Wednesday, December 03, 2008

Penny for your thoughts

By Capt. Fogg

You arrive in the airport terminal a bit frazzled by the traffic jams, congestion in the parking lot, the escalators; you keep looking at your watch because it's getting close to boarding time and you have that long security line ahead where you have to take off your belt and shoes and have your toiletries examined. You've begun to sweat, your heart is pounding. Quickly you look at the Departures screen to see if maybe you've lucked out and your flight is ten minutes late: WHAT? did I just see that? did the screen say "I'm going to blow up the plane" for a microsecond? Before you can finish asking yourself whether you've broken under the stress of modern air travel, two men in black suits and sunglasses grab your arms and lead you away into a little room. . . .

No, I'm not dabbling in sci-fi here. It's entirely possible that it could happen to you if some of the biometric devices being tested to read your thoughts and intentions are adopted. It's not enough to know whether you're carrying a dangerous nail clipper or an ounce too much of Johnson's baby shampoo anymore. They want to know your intentions and they think they can do it.

Several Israeli-based technology companies are developing detection systems that pick up signs of emotional strain, a psychological red flag that a passenger may intend to commit an act of terror,

says CNN.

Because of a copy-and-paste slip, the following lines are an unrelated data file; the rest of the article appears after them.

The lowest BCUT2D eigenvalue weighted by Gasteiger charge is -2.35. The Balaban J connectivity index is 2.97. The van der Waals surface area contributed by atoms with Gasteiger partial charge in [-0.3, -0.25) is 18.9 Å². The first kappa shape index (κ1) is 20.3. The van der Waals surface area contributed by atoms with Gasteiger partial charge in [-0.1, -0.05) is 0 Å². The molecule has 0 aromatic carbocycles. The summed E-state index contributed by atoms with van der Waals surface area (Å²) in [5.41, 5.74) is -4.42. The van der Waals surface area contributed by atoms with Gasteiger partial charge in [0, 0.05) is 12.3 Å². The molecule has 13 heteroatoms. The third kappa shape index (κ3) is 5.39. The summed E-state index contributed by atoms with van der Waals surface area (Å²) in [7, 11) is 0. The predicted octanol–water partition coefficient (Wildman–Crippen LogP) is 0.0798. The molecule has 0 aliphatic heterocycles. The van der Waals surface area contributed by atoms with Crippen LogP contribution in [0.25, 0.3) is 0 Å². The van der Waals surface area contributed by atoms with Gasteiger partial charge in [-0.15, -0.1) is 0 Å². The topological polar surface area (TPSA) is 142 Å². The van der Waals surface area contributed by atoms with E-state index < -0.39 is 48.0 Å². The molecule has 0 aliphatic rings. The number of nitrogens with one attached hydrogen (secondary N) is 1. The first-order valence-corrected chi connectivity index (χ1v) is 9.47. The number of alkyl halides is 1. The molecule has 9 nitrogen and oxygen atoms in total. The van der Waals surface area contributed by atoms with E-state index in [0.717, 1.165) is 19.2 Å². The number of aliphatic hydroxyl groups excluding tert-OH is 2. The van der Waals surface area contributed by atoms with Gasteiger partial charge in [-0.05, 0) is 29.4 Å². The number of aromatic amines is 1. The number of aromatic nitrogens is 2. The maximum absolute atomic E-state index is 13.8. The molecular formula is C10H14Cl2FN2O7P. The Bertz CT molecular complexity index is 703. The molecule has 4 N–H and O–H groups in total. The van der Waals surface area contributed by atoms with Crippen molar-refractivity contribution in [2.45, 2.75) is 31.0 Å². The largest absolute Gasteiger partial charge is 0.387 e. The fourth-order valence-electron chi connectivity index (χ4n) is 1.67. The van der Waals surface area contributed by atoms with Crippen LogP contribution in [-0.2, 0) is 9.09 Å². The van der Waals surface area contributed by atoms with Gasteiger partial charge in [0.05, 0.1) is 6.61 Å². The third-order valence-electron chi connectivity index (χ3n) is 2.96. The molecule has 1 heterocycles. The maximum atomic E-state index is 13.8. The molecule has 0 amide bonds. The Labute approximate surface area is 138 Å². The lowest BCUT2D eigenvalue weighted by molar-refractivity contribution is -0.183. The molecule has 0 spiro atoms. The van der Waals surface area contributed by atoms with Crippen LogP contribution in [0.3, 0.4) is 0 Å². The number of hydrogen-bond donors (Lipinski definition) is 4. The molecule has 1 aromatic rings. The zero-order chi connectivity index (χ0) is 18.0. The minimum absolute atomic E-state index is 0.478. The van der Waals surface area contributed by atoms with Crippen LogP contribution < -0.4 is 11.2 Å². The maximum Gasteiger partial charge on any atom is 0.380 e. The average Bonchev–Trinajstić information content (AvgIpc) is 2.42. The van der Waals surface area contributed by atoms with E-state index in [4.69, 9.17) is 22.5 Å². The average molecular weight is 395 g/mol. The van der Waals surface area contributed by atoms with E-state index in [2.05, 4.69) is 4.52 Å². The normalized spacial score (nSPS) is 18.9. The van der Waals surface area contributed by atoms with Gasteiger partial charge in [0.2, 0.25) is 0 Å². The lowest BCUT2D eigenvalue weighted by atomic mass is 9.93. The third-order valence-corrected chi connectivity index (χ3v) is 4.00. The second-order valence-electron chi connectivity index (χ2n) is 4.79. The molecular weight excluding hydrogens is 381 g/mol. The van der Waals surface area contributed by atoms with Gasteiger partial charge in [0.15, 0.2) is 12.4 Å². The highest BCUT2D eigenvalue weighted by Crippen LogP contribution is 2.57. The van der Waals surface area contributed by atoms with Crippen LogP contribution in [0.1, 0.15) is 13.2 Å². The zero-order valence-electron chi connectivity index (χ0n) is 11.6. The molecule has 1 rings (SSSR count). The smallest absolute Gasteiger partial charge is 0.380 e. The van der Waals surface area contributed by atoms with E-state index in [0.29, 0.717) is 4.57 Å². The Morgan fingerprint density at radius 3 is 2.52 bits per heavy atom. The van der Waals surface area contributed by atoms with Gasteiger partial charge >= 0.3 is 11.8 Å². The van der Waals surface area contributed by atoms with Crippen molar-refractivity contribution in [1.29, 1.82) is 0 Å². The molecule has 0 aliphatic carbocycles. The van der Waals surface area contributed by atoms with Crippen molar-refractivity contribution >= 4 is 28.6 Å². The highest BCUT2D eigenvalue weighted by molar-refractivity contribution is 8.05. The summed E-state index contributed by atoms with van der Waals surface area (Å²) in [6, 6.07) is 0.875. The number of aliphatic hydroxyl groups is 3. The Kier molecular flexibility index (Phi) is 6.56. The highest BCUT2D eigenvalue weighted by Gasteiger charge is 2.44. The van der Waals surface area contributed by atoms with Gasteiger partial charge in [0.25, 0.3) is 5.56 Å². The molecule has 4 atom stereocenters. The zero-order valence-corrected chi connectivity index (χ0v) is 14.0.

One firm, WeCU (pronounced "We See You") Technologies, employs a combination of infra-red technology, remote sensors and imagers, and flashing of subliminal images, such as a photo of Osama bin Laden. Developers say the combination of these technologies can detect a person's reaction to certain stimuli by reading body temperature, heart rate and respiration, signals a terrorist unwittingly emits before he plans to commit an attack.

If the machine can tell the difference between the fear of losing your job if you're late for a meeting, fear of mind reading machines themselves; fear about any number of things including airplanes, I would be amazed, even though we do live in an age of amazing technology. Will the Mercedes dealer install these things to determine if you're really able to buy or are just kicking tires?

Technology gets smaller and cheaper at a predictable rate. I'm absolutely positive that within a few years it will be available for under $100 and be as small as a wristwatch or hearing aid or at least small enough to fit in your wife's purse. So don't rely on those Ray-Bans to keep her unaware of just how fascinating that mini-skirt in front of you is. She'll know.

(Cross-posted from
Human Voices.)

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